The Mouse Story
I Don’t know why I doodled the cat and mouse on the end page of the short Julian Barnes essay “Literary Executions,” why that duo instead of, say, a dog and sheep, or a dog and elephant—after all, no cats are mentioned in the essay. I can’t say why, but I’m willing to speculate.
The essay, collected in The Writing Life: Writers on How They Think and Work, is about the burdens of being the literary executor for a friend of Julian Barnes, author Dodie Smith (Dear Octopus, Capture the Castle, The Hundred and One Dalmatians, etc.). One of his executor responsibilities involved deciding whether or not it was proper to sell reprint rights to Japan, given that in life Ms. Smith had objected to such a deal because she believed the Japanese had a fondness for dogs fried, baked and par-boiled. (According to the essay that report was untrue, it was actually the Chinese who savored canine meals.) Meanwhile, the only direct connection between my doodle and the essay was that the essay mentioned, in passing, that mice had chewed the corners off some of Ms. Smith’s manuscript pages. Might my doodle mouse be explaining to the cat why he did that? But why a cat? Why not have the mouse explain its misdeed to a dog, one of the potential victims mentioned in the essay?
My guess is that the cat has been sent to execute the mouse for chewing the manuscripts, and the clever mouse is telling Scheherazade-like stories while trying to figure out how to escape. (No, wait—that’s an idea I had years ago for a children’s book—one with which, as usual, I never got around to doing anything. So many “brilliant” ideas, so little time.)
“The Mouse Story” is the third in a series of occasional posts under the title Marginalia. In these posts I’ll display and comment upon a page scan from one of my personal library books, on which I’ve doodled and/or underlined—or, as some would claim, otherwise defaced, a scared text (to the true bibliophile all text is scared). These folks, shocked by the desecration, predict (and seem to wish), that I will suffer some vile punishment for my transgressions. Copyright © 2008 Jim Sizemore.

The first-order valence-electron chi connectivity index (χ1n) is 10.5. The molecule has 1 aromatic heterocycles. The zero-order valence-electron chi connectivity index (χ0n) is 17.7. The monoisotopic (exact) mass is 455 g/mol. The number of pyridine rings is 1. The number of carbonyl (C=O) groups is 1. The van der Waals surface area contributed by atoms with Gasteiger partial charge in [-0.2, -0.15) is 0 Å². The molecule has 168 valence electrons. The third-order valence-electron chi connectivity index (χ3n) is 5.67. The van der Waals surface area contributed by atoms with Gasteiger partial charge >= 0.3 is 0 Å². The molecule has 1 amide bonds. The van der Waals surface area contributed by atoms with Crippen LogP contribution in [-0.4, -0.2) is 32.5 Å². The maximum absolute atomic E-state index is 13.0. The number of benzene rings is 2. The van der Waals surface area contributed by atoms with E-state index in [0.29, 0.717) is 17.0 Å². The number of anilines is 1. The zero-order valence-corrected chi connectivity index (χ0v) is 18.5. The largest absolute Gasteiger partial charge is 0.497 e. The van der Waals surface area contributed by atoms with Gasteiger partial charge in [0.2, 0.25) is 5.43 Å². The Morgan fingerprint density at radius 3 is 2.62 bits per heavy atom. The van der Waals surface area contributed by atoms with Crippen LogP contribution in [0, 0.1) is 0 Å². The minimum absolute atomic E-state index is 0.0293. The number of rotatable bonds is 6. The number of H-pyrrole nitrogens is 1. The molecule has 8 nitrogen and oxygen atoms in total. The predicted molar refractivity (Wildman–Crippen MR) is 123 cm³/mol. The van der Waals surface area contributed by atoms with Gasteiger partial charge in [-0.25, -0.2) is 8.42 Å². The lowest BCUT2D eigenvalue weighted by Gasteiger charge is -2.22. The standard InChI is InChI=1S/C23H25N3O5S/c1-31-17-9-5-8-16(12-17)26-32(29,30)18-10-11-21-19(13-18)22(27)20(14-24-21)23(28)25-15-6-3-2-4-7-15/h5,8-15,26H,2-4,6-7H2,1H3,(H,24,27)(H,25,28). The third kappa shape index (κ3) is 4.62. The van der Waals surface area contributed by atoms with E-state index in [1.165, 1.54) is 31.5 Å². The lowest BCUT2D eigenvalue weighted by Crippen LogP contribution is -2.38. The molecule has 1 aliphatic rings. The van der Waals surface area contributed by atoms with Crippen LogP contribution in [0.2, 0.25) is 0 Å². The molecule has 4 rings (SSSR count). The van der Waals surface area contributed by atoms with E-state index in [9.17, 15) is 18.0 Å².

(Click images to enlarge.)
Over fifteen years, I presented a one-hour program called “Cartooning for Kids” at libraries and schools in the Maryland, Delaware, Pennsylvania and Virginia region. The target group,” as described in my promotional materials, was six to twelve year old children. During the same period, 1991-2006, I also offered extended workshops (three to fifteen hours) for groups of elementary, middle and high school students. An exercise I employed at the start of each of the older group’s workshops, and one that I found to be very effective for getting them involved in the program quickly, was to ask what basic shapes Walt Disney began with when he drew Mickey Mouse?
Not a tough pop quiz, nor was it intended to be. The kids always replied quickly, loudly and in unison, with cries of “circles!” At that point I would write the title: “Bad Mickey” in large cartoon letters on the chalkboard, or on my easel pad. The brief delay intrigued them, pulled them deeper into the program. Then I would go on to explain that we would use circles to make our own version of the famous mouse, but cartoon mouse that would give Walt nightmares if he were still alive. The one rule was this: We weren’t allowed to use “perfect” circles. Our circles—or ovals, or even shapes that wound up being rectangles—had to be stretched, bent, bloated, blown up, squished, squashed, smeared—anything, so long as they were distorted in some way, and the more grotesquely the better. (Very early-on in my teaching career I discovered that kids — especially teens — enjoy a bit of “edge” to their education.) These three sketchbook pages will give you an idea of the images that resulted when be began by using basic shapes that were themselves bent out of shape. Those unique proportion-shifting building blocks became a device to create cartoons that helped us claim “Bad Mickey” as our own creation.
Copyright © 2008 Jim Sizemore.